Crowder’s breakthrough season powers Marquette

Jae Crowder hadn’t spent much time around snow before.

Safe to say, had he paid a visit to Marquette before he

committed, he might be in a very different place this week.

”I hate (winter), still hate it to this day,” Crowder, who

grew up in Villa Rica, Ga., said Wednesday. ”I dislike it, but I

deal with it.”

And the Golden Eagles are thrilled he does.

The Big East player of the year, Crowder has been the catalyst

for Marquette’s best season since Dwyane Wade took the Golden

Eagles to the Final Four in 2003. Marquette is 25-7 going into

Thursday’s second-round game against BYU, and its No. 3 seed

matches the school record.

”It’s hard to quantify what he’s meant to us,” coach Buzz

Williams said. ”We won 22 games last year, and won 25 thus far

this year. I don’t know that we could have won any of those games

without what he brought to our team.”

Much like Wade, Crowder was overlooked coming out of high

school. Though his father played professional basketball for 14

years – two seasons in the NBA followed by 12 in Europe – Crowder

was as interested in football as he was basketball early on. In

fact, his father didn’t even think Crowder was paying attention

when the youngster tagged along to summer pickup games.

But Crowder was watching. Closely, in fact.

”That sparked something in me,” he said. ”It made me want to

play basketball.”

With no big schools interested, Crowder went first to South

Georgia Tech, a junior college, in the hope he could play his way

onto a bigger stage. He led South Georgia Tech to an appearance in

the national tournament, and a Division I scholarship seemed

certain to follow.

But there was a problem, and it was a big one: South Georgia

Tech wasn’t accredited, meaning none of the work he did in his year

there counted.

If he wanted to play at a Division I school, he’d have to

transfer to another junior college and start over, essentially

cramming two years of classes into one.

”I told him, `It’s difficult, but it’s doable,”’ Corey Crowder

said. ”In my book, as long as it’s doable, no matter how much work

you’ve got to do, you’ve got to do it to get where you want to

go.”

Crowder transferred to Howard College, where he led the school

to its first national title and was named the junior college player

of the year. Now he had the interest of schools everywhere, with

coaches making him all kinds of promises.

One, however, would not.

”(Williams) said, `If you want to play for someone who’s on

your (butt) every day, come play for me,” Crowder said. ”If you

want someone to be soft on you, go elsewhere.”

It was the same kind of message he’d been hearing from his

father for years – ”If you’re willing to put in the time and put

in the work, good things will happen for you” – and Crowder was

sold.

Never mind that he had never been to Marquette’s campus, and had

no idea just how brutal Midwest winters can be.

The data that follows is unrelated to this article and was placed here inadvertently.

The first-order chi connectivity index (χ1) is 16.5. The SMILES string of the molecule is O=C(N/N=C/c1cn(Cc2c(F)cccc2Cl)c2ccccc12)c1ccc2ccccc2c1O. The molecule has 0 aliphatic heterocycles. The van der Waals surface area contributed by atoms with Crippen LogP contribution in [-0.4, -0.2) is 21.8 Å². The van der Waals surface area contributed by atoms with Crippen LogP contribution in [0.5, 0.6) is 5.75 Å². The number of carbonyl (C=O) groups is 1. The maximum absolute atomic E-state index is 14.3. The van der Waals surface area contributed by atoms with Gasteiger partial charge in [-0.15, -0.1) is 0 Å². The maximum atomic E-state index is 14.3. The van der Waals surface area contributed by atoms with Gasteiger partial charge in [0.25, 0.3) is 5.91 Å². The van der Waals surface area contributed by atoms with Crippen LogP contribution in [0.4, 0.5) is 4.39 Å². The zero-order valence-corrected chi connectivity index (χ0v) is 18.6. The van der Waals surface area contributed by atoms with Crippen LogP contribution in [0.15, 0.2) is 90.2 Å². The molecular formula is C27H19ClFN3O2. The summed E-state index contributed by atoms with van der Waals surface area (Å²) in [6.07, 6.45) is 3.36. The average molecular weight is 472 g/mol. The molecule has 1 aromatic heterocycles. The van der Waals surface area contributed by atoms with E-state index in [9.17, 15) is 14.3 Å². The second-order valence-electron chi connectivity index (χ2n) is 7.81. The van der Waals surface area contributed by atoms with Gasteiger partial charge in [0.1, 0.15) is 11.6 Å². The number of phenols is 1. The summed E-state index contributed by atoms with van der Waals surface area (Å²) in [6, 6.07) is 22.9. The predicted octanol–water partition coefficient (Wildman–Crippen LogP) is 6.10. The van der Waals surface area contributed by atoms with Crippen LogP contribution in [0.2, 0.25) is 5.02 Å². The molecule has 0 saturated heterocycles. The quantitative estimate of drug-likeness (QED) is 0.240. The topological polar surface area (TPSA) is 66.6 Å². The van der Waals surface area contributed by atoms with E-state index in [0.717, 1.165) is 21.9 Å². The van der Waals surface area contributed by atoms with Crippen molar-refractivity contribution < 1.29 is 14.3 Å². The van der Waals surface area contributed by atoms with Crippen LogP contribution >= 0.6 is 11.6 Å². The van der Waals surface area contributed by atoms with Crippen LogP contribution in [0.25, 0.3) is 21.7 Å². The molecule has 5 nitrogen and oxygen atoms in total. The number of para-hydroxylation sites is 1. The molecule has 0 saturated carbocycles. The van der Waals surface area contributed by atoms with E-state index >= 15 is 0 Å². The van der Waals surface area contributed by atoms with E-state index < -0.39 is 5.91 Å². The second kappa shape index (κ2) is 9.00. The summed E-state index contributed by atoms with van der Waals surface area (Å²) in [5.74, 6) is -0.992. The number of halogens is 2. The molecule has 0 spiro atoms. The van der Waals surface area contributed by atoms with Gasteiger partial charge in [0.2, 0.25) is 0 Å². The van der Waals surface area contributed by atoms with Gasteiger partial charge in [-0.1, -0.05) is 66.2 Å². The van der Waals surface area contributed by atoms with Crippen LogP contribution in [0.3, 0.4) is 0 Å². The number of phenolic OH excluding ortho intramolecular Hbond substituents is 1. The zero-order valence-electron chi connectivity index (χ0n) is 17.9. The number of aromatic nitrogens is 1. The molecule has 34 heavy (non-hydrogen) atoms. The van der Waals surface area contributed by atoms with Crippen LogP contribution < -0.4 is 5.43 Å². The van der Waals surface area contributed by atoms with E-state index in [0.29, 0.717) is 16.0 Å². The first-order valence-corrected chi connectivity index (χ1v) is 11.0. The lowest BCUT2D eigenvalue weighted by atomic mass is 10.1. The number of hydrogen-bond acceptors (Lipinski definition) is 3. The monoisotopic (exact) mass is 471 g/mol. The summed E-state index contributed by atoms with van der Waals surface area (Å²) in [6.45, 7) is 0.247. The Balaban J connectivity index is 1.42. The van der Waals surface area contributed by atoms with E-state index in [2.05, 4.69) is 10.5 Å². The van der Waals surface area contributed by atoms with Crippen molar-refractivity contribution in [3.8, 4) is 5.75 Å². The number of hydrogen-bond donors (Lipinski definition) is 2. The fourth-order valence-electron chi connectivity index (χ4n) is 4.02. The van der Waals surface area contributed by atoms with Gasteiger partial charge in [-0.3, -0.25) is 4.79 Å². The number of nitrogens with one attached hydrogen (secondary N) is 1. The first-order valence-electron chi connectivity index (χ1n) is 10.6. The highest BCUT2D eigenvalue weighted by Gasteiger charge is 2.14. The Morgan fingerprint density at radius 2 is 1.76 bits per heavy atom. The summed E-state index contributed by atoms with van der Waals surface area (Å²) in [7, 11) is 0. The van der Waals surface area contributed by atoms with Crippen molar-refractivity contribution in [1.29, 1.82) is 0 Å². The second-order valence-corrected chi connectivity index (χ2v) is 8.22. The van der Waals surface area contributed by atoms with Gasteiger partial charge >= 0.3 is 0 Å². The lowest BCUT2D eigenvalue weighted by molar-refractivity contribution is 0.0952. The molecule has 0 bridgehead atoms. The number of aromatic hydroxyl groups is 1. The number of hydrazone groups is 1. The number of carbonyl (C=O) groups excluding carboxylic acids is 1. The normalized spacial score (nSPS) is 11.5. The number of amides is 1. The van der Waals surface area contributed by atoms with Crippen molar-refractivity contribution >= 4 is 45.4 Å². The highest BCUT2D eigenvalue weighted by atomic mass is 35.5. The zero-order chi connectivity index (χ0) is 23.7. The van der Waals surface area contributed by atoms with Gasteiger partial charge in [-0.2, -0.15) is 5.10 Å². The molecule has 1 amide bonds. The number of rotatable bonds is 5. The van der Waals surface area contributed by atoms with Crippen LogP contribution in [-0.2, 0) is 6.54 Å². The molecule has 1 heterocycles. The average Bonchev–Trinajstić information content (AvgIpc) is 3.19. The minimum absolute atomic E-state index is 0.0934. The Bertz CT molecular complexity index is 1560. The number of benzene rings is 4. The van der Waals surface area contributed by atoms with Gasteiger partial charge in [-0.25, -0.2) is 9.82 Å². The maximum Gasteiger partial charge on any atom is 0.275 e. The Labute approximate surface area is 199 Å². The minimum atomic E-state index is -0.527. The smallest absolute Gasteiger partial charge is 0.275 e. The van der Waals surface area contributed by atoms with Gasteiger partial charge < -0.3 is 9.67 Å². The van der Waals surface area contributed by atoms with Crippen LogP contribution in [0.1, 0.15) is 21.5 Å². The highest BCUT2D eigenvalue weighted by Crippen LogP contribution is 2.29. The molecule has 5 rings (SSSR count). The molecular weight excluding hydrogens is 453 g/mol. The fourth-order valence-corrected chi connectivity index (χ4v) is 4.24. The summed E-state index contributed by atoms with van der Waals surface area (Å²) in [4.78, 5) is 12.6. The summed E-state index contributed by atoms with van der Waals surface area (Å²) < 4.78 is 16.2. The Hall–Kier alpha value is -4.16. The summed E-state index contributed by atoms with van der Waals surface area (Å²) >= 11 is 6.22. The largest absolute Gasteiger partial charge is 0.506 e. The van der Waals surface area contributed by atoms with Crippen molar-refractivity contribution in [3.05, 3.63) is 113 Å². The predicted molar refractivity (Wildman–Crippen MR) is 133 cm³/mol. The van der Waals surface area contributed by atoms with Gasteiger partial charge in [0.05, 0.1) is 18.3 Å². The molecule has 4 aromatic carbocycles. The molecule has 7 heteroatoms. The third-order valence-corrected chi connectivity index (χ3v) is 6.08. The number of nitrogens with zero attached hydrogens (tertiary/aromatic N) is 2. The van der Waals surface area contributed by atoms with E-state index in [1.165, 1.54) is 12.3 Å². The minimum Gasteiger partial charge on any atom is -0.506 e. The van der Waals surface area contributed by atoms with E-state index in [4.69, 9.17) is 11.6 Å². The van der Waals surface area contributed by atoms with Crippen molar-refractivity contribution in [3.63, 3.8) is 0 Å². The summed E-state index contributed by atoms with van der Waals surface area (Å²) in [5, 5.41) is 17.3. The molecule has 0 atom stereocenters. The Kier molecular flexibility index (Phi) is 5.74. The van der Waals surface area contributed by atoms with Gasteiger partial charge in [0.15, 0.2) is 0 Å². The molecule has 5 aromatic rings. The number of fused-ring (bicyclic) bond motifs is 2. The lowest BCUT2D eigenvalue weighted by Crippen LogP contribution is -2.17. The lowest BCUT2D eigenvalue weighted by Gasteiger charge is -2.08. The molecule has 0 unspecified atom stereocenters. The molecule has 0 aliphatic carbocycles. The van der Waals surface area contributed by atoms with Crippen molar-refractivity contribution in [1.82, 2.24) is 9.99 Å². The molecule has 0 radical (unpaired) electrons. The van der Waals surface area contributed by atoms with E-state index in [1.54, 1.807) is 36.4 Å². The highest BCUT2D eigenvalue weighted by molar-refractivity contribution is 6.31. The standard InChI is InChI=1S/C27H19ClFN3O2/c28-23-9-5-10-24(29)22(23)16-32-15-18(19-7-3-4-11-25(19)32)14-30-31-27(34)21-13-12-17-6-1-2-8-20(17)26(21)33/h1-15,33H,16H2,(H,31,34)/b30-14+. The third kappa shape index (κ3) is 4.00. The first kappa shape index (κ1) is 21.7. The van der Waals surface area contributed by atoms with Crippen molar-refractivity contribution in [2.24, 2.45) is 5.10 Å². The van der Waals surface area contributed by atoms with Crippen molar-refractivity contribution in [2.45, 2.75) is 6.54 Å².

”Freezing. FREE-ZING!” Crowder said, laughing. ”It just

snowed, like, last week.”

Because he was still trying to get caught up academically,

Crowder couldn’t spend the summer in Milwaukee and arrived on

campus just as the school year started. He had a decent year,

starting about half the games and averaging almost 12 points and

seven rebounds as the Golden Eagles made a run to the Sweet

Sixteen.

But anyone who watched the Golden Eagles could see he wasn’t

anywhere close to his potential.

”I think everybody knew he could play,” Darius Johnson-Odom

said. ”(But) he wasn’t engaged. He didn’t really understand the

pace and the play that we played at at Marquette, but he was

obviously one of our top players.”

Being one of the top players wasn’t enough, however. Crowder

wanted more – both for himself and for the Golden Eagles.

”Your last year in college, you just want to get further and

have a better season than you did collectively the year before,”

Crowder said. ”Individually, I just wanted to have all my numbers

on the defensive end and the offensive end go up.”

He spent last summer in the gym with his father, working on his

offensive game and trying to be more aggressive defensively, and

the improvement was noticeable.

Crowder finished in the top 10 in the Big East in both scoring

and rebounding, averaging 17.6 points and 7.9 rebounds, and was

second in the league with 2.4 steals a game. But it was down the

stretch that he was at his best.

In the Golden Eagles’ wild comeback against Villanova on Jan.

28, Crowder capped the 10-point run that got Marquette back into

the game with a 3-pointer as he fell, and finished with 20 points

and 11 rebounds. Three days later, with Wade and LeBron James

sitting courtside, Crowder had another double-double with 20 points

and 12 rebounds.

And over the last seven games, when Marquette was fighting to

lock up one of the top spots in the league, Crowder averaged 23.1

points, 9.4 points and three steals.

”We know he’s a great player,” BYU’s Brandon Davies said.

”It’s going to take a lot to get him stopped.”

Crowder, however, has no intention of slowing down.

Not when he’s so close to accomplishing everything he set out to

do this year.

”That kid hasn’t scratched the surface of his abilities yet,”

Corey Crowder said. ”I don’t think we’ve seen the best of

him.”

Follow Nancy Armour at http://www.twitter.com/nrarmour